The WHO scale runs from zero (uninfected) to eight (death), and tracks measures including oxygen therapy and mechanical ventilation. It is the most common of the ordinal scales that are being used in industry- and government-sponsored Phase III. (Also see “COVID-19 Phase III Trial Design: Big Ambitions, Little Consistency” – Pink Sheet, 11 May, 2020.)
Outpatient trials might look at the proportion of patients hospitalized at set time, like 28 days, or time to sustained clinical recovery.
Virologic endpoints should not be used a primary endpoints for Phase III trial, the guidance rules, “because there is no established predictive relationship between magnitude and timing of viral reductions and the extent of clinical benefit of how a patient feels, functions or survives.” The optimal sample size, timing, and assays for clinically relevant virologic measurements are also not established.
However, virologic measures make suitable secondary endpoints in Phase III, and can be used as a primary endpoint in a Phase II trial to support a Phase III clinical endpoint study, the guidance notes. “Collection of virologic data and evaluation of antiviral resistance are important components of drug development for COVID-19.”
HURRY, THEN PAUSE
The exigencies of the pandemic have dramatically increased the pace of drug development, but they do not obviate the need for adequate safety assessment. Thus, “if enrollment is anticipated to be rapid, but additional safety data are needed before dosing a large number of subjects,” the FDA guidance suggests building an “enrollment pause” into the trial.
“In this case, enrollment would be temporarily halted,” the agency said. The trial’s data monitoring committee would “assess the data and then recommend that the trial or dosing group either terminate or resume enrollment.”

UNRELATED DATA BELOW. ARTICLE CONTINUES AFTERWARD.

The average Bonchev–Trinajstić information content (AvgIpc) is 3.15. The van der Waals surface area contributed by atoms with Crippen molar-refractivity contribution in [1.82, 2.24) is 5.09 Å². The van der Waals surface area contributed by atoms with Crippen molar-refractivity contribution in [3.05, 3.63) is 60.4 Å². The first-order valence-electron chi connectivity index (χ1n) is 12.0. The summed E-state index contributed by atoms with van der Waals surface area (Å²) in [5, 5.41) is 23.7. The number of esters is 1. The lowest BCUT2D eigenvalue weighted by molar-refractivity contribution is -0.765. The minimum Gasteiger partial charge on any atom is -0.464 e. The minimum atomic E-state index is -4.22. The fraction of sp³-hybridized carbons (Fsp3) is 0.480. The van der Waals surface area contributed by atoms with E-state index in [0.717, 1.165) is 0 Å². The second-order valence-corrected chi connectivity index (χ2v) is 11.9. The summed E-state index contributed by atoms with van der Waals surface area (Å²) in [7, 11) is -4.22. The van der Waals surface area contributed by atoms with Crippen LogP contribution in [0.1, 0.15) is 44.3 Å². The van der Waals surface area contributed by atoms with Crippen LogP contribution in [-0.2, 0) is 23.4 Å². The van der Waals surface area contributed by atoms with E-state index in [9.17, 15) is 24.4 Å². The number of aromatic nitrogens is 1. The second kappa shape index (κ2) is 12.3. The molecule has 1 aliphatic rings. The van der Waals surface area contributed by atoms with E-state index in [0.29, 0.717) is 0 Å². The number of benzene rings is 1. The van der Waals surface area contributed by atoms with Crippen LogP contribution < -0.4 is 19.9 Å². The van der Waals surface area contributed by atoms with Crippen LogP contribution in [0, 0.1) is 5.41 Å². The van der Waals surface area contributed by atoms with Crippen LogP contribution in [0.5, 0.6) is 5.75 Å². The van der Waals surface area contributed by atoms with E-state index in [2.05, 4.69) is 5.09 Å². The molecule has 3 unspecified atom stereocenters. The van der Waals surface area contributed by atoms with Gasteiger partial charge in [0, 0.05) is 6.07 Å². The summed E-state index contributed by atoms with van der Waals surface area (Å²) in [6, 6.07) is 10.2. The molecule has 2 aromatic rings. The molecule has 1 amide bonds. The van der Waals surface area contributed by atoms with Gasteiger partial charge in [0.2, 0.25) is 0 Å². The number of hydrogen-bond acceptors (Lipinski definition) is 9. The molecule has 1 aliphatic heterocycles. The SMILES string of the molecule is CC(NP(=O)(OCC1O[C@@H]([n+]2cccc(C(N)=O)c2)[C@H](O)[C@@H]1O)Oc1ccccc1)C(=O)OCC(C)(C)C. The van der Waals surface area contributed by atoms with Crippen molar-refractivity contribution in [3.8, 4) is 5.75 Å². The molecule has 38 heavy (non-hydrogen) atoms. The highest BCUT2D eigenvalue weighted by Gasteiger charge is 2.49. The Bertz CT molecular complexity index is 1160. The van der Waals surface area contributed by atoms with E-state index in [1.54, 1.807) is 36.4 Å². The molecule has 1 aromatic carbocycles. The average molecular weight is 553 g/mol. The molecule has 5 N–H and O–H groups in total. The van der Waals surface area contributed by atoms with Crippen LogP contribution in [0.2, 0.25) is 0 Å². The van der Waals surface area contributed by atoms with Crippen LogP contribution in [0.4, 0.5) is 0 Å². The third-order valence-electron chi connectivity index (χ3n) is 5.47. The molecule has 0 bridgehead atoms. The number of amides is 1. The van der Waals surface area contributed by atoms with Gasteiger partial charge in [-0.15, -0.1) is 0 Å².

The FDA guidance also suggest the use of standardized toxicity grading scales for clinical trials in patients with severe COVID-19 or with serious comorbidities, pointing to toxicity grading scales developed by the National Institutes of Health’s Division of AIDS and the National Cancer Institute.
The final COVID-19 treatment and prevention drug development guidance was issued without a draft version because FDA concluded that “prior public participation for this guidance is not feasible or appropriate.” The guidance will be in effect for the duration of the COVID-19 public health emergency declared by the US Department of Health and Human Services on 31 January 2020.
The end of the emergency will not, however, be the end of FDA’s guidance on COVID-19. Experience with the implementation of the guidance is “expected to assist the agency more broadly in its continued efforts to assist sponsors in the clinical development of drugs for the treatment of COVID-19,” the FDA said. “Therefore, within 60 days following the termination of the public health emergency, FDA intends to revise and replace this guidance with any appropriate changes,” based on comments received and internal discussion.